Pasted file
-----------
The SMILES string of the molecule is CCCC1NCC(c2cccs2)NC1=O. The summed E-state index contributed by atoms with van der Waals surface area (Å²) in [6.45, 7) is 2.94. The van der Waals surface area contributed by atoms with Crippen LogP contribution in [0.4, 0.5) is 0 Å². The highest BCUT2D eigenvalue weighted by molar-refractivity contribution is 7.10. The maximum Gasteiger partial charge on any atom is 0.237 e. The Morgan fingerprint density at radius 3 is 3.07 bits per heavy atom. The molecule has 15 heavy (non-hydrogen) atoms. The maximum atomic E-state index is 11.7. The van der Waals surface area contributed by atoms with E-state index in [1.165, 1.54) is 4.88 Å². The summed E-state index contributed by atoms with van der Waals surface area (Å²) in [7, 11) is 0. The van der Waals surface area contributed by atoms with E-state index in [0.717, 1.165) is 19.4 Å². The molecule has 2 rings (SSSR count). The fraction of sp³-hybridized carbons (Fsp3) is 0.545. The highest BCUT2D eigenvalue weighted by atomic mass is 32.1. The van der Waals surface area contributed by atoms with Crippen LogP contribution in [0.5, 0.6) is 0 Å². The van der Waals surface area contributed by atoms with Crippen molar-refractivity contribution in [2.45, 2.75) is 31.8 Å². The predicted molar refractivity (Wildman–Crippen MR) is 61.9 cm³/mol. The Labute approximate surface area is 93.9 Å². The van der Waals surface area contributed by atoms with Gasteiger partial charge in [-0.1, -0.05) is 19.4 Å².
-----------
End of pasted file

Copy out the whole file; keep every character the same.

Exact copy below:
The SMILES string of the molecule is CCCC1NCC(c2cccs2)NC1=O. The summed E-state index contributed by atoms with van der Waals surface area (Å²) in [6.45, 7) is 2.94. The van der Waals surface area contributed by atoms with Crippen LogP contribution in [0.4, 0.5) is 0 Å². The highest BCUT2D eigenvalue weighted by molar-refractivity contribution is 7.10. The maximum Gasteiger partial charge on any atom is 0.237 e. The Morgan fingerprint density at radius 3 is 3.07 bits per heavy atom. The molecule has 15 heavy (non-hydrogen) atoms. The maximum atomic E-state index is 11.7. The van der Waals surface area contributed by atoms with E-state index in [1.165, 1.54) is 4.88 Å². The summed E-state index contributed by atoms with van der Waals surface area (Å²) in [7, 11) is 0. The van der Waals surface area contributed by atoms with E-state index in [0.717, 1.165) is 19.4 Å². The molecule has 2 rings (SSSR count). The fraction of sp³-hybridized carbons (Fsp3) is 0.545. The highest BCUT2D eigenvalue weighted by atomic mass is 32.1. The van der Waals surface area contributed by atoms with Crippen LogP contribution in [0.5, 0.6) is 0 Å². The van der Waals surface area contributed by atoms with Crippen molar-refractivity contribution in [2.45, 2.75) is 31.8 Å². The predicted molar refractivity (Wildman–Crippen MR) is 61.9 cm³/mol. The Labute approximate surface area is 93.9 Å². The van der Waals surface area contributed by atoms with Gasteiger partial charge in [-0.1, -0.05) is 19.4 Å².